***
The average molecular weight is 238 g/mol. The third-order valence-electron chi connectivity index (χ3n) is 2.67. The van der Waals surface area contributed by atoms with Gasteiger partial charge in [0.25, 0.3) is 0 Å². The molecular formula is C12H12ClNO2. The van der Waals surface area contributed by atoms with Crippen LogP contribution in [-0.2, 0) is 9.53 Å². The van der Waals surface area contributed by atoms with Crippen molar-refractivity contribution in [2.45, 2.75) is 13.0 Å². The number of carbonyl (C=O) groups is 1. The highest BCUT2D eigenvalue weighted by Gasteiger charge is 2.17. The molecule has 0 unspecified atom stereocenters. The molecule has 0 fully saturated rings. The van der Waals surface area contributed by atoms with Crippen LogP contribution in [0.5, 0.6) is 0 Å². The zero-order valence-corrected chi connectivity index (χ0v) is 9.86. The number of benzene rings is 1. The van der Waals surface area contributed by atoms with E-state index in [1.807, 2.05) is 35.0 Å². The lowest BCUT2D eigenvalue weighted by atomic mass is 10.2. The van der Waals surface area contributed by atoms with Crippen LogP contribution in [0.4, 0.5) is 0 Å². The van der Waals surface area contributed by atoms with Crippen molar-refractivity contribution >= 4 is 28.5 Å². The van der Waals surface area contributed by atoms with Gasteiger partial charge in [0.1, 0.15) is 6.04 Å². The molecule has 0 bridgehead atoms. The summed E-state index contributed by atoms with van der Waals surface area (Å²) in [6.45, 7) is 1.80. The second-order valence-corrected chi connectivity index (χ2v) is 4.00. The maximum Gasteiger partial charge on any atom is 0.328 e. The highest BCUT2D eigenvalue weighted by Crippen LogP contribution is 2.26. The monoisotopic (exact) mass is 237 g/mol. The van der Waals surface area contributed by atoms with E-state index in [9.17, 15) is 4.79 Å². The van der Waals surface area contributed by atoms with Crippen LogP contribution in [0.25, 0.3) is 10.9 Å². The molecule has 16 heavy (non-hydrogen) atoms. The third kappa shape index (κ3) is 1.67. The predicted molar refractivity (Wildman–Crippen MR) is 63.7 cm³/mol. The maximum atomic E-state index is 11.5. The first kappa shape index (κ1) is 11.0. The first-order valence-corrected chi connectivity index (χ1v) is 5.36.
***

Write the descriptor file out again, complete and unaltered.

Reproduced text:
The average molecular weight is 238 g/mol. The third-order valence-electron chi connectivity index (χ3n) is 2.67. The van der Waals surface area contributed by atoms with Gasteiger partial charge in [0.25, 0.3) is 0 Å². The molecular formula is C12H12ClNO2. The van der Waals surface area contributed by atoms with Crippen LogP contribution in [-0.2, 0) is 9.53 Å². The van der Waals surface area contributed by atoms with Crippen molar-refractivity contribution in [2.45, 2.75) is 13.0 Å². The number of carbonyl (C=O) groups is 1. The highest BCUT2D eigenvalue weighted by Gasteiger charge is 2.17. The molecule has 0 unspecified atom stereocenters. The molecule has 0 fully saturated rings. The van der Waals surface area contributed by atoms with Crippen LogP contribution in [0.5, 0.6) is 0 Å². The zero-order valence-corrected chi connectivity index (χ0v) is 9.86. The number of benzene rings is 1. The van der Waals surface area contributed by atoms with E-state index in [1.807, 2.05) is 35.0 Å². The lowest BCUT2D eigenvalue weighted by atomic mass is 10.2. The van der Waals surface area contributed by atoms with Crippen LogP contribution in [0.4, 0.5) is 0 Å². The van der Waals surface area contributed by atoms with Crippen molar-refractivity contribution >= 4 is 28.5 Å². The van der Waals surface area contributed by atoms with Gasteiger partial charge in [0.1, 0.15) is 6.04 Å². The molecule has 0 bridgehead atoms. The summed E-state index contributed by atoms with van der Waals surface area (Å²) in [6.45, 7) is 1.80. The second-order valence-corrected chi connectivity index (χ2v) is 4.00. The maximum Gasteiger partial charge on any atom is 0.328 e. The highest BCUT2D eigenvalue weighted by Crippen LogP contribution is 2.26. The monoisotopic (exact) mass is 237 g/mol. The van der Waals surface area contributed by atoms with E-state index in [9.17, 15) is 4.79 Å². The van der Waals surface area contributed by atoms with Crippen LogP contribution in [0.25, 0.3) is 10.9 Å². The molecule has 16 heavy (non-hydrogen) atoms. The third kappa shape index (κ3) is 1.67. The predicted molar refractivity (Wildman–Crippen MR) is 63.7 cm³/mol. The maximum atomic E-state index is 11.5. The first kappa shape index (κ1) is 11.0. The first-order valence-corrected chi connectivity index (χ1v) is 5.36.